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Paramount Pictures Faces Top Gun Copyright Infringement Claim

— June 7, 2022

The lawsuit was filed by the surviving family members of the man who wrote the same magazine article that inspired the entire “Top Gun” franchise.

While Tom Cruise’s Top Gun: Maverick continues to break box office records, the film has already prompted a copyright infringement claim against Paramount Pictures.

According to National Public Radio, the family of the man whose magazine article inspired the first Top Gun film has filed a lawsuit against the production company.

In their complaint, Shosh and Yuval Yonay—the widow and son of the late Ehud Yonay, respectively—say they exercised their right to recover the copyright to the story in 2018.

Yonay’s family claims that they have held the exclusive copyright to Top Gun-related stories since 2020.

“Despite the 2022 Sequel clearly having derived from the Story, Paramount consciously failed to secure a new license of film and ancillary rights in the copyrighted Story following the Yonays’ recovery of their U.S. copyright on January 24, 2020,” the lawsuit states.

Copyright Law sign next to gavel; image by Nick Youngson, CC BY-SA 3.0, no changes, Alpha Stock Images.
Copyright Law sign next to gavel; image by Nick Youngson, CC BY-SA 3.0, no changes, Alpha Stock Images.

The family says that Paramount Pictures cannot justify the release of its allegedly unauthorized sequel through the “prior derivative works exception,” as the Yonays claim that Maverick was not actually completed until at least 2021.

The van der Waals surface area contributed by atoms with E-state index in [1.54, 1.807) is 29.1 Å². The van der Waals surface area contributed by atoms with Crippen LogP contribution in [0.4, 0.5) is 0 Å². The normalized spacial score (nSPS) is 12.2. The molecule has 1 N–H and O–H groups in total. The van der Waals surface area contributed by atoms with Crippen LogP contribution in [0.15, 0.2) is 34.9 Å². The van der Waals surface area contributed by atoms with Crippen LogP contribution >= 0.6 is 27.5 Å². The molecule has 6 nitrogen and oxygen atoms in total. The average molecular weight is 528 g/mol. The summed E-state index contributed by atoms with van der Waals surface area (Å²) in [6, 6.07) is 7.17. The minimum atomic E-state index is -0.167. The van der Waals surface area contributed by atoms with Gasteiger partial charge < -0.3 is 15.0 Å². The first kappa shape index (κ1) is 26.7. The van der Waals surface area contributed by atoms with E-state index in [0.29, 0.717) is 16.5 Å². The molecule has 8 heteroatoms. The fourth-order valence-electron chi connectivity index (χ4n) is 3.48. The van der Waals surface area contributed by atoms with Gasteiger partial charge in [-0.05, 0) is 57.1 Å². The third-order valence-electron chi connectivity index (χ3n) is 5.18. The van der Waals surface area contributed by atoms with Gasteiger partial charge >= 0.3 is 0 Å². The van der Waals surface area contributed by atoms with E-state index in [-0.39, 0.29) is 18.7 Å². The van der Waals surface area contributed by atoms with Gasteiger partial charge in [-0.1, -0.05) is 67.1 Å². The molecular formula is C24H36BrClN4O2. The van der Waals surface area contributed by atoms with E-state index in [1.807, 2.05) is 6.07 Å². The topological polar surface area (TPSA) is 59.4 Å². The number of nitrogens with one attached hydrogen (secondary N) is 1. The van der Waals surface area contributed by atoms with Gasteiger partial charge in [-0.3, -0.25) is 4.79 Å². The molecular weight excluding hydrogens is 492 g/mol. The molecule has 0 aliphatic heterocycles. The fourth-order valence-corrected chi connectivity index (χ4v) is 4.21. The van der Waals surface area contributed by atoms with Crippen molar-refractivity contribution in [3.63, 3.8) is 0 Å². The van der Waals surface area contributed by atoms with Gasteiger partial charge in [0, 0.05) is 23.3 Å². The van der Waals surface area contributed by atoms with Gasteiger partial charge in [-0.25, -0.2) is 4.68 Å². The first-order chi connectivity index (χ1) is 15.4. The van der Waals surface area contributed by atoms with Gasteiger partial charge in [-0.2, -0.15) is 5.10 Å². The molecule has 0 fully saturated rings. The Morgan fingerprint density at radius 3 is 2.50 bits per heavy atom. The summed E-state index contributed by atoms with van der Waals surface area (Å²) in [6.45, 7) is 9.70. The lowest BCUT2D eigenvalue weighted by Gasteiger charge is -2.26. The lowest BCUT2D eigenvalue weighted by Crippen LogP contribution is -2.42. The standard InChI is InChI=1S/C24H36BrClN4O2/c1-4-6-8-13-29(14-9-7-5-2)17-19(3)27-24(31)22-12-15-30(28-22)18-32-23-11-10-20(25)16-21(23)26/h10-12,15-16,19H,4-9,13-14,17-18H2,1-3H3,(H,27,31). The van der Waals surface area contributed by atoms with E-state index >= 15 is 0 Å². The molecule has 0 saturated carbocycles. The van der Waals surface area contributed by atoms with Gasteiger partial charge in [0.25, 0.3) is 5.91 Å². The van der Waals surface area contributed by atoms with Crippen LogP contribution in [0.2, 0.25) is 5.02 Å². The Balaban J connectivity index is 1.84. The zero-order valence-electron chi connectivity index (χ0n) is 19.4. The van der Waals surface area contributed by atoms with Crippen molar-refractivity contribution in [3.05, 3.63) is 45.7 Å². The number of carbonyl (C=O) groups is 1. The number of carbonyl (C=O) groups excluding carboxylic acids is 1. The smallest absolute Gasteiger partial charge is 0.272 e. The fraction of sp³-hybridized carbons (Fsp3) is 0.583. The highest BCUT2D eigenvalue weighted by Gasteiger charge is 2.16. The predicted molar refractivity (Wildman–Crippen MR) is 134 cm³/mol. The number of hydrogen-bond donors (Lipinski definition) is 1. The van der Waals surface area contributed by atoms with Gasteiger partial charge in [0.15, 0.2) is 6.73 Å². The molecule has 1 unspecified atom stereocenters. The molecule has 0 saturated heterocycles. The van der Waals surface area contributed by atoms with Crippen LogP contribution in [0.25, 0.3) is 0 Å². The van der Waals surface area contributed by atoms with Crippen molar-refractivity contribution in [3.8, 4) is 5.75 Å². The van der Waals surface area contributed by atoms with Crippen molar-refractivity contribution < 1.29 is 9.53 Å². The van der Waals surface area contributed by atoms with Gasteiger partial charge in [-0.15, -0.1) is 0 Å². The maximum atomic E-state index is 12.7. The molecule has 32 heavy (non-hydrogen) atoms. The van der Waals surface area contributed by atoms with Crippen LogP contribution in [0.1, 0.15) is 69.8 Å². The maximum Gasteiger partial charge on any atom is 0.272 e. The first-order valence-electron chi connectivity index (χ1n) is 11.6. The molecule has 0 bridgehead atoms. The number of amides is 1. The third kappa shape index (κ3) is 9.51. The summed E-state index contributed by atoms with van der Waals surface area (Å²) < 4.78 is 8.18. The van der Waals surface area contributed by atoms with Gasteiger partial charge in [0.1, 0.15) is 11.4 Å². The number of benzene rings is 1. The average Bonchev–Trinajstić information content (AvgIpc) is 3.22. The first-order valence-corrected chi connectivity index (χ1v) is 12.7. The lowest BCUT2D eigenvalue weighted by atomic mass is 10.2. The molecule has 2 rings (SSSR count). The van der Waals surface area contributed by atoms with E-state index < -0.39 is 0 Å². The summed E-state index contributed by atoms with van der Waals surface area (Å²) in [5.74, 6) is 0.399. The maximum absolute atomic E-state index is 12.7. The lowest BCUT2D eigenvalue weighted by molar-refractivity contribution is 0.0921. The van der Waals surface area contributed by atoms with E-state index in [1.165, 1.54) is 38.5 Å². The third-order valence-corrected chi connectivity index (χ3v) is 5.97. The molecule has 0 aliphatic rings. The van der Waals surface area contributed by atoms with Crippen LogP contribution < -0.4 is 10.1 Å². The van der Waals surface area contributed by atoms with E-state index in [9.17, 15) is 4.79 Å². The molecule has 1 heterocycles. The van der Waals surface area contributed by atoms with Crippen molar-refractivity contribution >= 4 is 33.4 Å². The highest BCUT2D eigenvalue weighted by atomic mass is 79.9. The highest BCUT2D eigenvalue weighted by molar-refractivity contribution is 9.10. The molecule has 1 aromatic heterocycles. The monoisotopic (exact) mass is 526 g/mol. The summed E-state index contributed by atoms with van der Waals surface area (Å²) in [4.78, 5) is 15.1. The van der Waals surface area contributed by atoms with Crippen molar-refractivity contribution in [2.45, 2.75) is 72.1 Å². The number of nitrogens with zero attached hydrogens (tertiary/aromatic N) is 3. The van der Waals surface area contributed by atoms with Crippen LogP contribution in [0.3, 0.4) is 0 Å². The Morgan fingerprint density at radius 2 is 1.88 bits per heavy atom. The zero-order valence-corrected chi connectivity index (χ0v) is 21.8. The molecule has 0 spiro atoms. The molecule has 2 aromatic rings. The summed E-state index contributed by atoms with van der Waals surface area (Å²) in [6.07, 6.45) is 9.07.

However, Paramount Pictures allegedly never sought to reacquire the film rights before releasing Maverick.

“On January 24, 2020, the copyright to the Story thus reverted to the Yonays under the Copyright Act, but Paramount deliberately ignored this, thumbing its nose at the statute,” said the complaint, which has been filed in U.S. District Court for the Central District of California.

Paramount Pictures has denied any and all wrongdoing.

“These claims are without merit, and we will defend ourselves vigorously,” a Paramount spokesperson told National Public Radio in a statement.

N.P.R. notes that Ehud Yonay published a California magazine article entitled “Top Guns” in 1983, three years before the release of the first eponymous film.

Paramount, says the Yonay family, negotiated the rights to the story mere weeks after its publication.

According to N.P.R., Yonay’s widow and son decided to recover the rights to the brand.

While the Yonay family may now hold Top Gun’s copyright, they cannot prevent Paramount Pictures from continuing to distribute works created when the studio still owned the copyright.

Paramount Pictures stated that it responded to a cease-and-desist letter, sent by the Yonays in May, by denying that Maverick was “obviously derivative” of Yonay’s magazine story and arguing that the film was “sufficiently completed” by January 24, 2020.

The Yonays, conversely, claim that Top Gun: Maverick was not actually finished until 2021.


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